Some are gathering on Andrews Street, angry about what happened this morning. And it is easy to see why. The street is ripped up, the bricks damaged, and many taken away. This was not supposed to happen and now those who are fighting to preserve the Freedmen's Town bricks are demanding answers.
Caught on camera, work crews ripping up portions of Andrews Street and in the process demolishing over 100 years of history by demolishing a a large section of the bricks laid down by the ancestors of freed slaves.
Gladys House-El, a Freedmen's Town resident, said, "I just jumped up got dressed and ran out and started filming the site and started telling them, 'Look you need to stop because you are in violation of federal as well as state law.'"
House-El made the excavator operator stop digging up the street.
She said, "They were just tearing it up with the bulldozer."
According to the Freedmen's Town Preservation Coalition, any time work is being done that encompasses the bricks special care is to be taken, including onsite archaeologists to preserve the bricks. That did not happen here.
The contractor should preserve any and all bricks removed from Andrew St. No one should have touched Andrew St w/o my specific authorization— Sylvester Turner (@SylvesterTurner) November 21, 2016
The coalition's Dorris Ellis-Johnson met with contractors doing the work on nearby Genesee Street and was told the project is on hold until city officials can figure out why this happened.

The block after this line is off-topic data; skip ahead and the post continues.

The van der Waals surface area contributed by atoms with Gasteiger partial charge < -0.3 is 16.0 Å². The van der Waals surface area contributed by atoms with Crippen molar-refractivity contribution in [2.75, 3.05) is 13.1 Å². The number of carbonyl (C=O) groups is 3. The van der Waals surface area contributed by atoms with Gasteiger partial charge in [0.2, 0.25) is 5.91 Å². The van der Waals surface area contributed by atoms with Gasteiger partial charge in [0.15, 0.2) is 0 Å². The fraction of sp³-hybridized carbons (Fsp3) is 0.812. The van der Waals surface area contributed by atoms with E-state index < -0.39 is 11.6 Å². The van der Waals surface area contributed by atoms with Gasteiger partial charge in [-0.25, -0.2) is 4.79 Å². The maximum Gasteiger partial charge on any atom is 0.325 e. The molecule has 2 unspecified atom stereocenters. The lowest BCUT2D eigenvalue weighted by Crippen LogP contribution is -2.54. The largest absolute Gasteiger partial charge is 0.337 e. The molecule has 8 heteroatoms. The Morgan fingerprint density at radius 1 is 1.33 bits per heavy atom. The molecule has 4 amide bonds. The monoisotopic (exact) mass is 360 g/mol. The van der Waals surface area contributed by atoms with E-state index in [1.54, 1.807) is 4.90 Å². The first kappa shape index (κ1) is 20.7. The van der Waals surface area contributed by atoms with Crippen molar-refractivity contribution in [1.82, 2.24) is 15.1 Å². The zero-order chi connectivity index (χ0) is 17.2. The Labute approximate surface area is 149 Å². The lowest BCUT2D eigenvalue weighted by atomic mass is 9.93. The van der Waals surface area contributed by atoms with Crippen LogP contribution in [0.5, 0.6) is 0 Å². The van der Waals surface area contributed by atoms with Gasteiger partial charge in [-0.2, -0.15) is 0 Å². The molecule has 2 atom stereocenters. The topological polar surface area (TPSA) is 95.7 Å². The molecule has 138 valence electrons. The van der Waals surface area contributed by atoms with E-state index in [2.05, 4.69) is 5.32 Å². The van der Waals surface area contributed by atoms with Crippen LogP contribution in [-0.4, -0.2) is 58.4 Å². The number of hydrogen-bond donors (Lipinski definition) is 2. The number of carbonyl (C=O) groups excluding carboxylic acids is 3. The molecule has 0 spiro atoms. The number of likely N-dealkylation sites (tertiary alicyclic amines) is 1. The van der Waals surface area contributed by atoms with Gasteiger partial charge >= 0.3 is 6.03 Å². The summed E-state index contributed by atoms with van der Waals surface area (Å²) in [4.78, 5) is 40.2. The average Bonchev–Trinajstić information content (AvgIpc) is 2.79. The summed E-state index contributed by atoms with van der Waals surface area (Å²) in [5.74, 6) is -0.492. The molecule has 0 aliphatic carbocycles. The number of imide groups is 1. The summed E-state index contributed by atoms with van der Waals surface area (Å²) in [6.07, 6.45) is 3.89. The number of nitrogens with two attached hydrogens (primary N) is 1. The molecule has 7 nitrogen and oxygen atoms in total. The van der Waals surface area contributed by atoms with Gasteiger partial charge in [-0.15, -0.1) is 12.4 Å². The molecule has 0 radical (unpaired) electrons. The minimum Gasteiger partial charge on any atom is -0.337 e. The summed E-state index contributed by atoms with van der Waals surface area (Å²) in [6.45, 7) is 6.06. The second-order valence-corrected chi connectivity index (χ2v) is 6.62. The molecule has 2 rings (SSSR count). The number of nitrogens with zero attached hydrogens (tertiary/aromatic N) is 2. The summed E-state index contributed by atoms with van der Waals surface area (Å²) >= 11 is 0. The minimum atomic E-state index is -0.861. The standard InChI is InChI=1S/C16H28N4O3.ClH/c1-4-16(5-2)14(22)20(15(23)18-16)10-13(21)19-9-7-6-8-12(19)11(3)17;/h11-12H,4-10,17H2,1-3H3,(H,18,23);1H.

Ellis-Johnson said, "No further action will take place on this brick, this area and we've got to figure out how we going to restore."
The original work was being done on Genesee Street, then spilled over to Andrews Street for drainage improvements, but the crew was not supposed to touch the bricks.
Mayor Sylvester Turner, who is in Mexico City for the Texans game, tweeted that the "work was done without my authorization. This should not have happened."
The construction project is to replace aging water and sewer lines in the area, where new homes have replaced many of those that once housed prominent African American families in Houston's 19th and early 20th centuries.
Those who live in modern townhomes are not opposed to the upgrades. Felix Cisneros said he's now on his third car because of the roads. "Enough is enough," he said. "I've been here since 2002 and I've been paying a lot of money and I want my streets fixed.
The work on Andrew St in Freedman's Town was not authorized and should not have occurred. I will address it when I return. st— Sylvester Turner (@SylvesterTurner) November 21, 2016
Congresswoman Sheila Jackson-Lee made a detour from her annual turkey giveaway to see the rubble at the end of Andrews Street. "I support infrastructure improvement, but I also support historic preservation," she said. Some of the bricks removed today were said to have been loaded into a dump truck. "We need to be like Sherlock Holmes and get them returned."
There has been no comment yet from the contractor. Late this afternoon, Houston's Public Works Department was still preparing a news release on the incident.
Former Houston City Attorney Ben Hall has been contacted by Freedman's Town advocates, and is expected to request an injunction against further work in the area until the bricks issue is resolved.
SEE MORE: Buildings in Freedmen's Town could be headed to auction block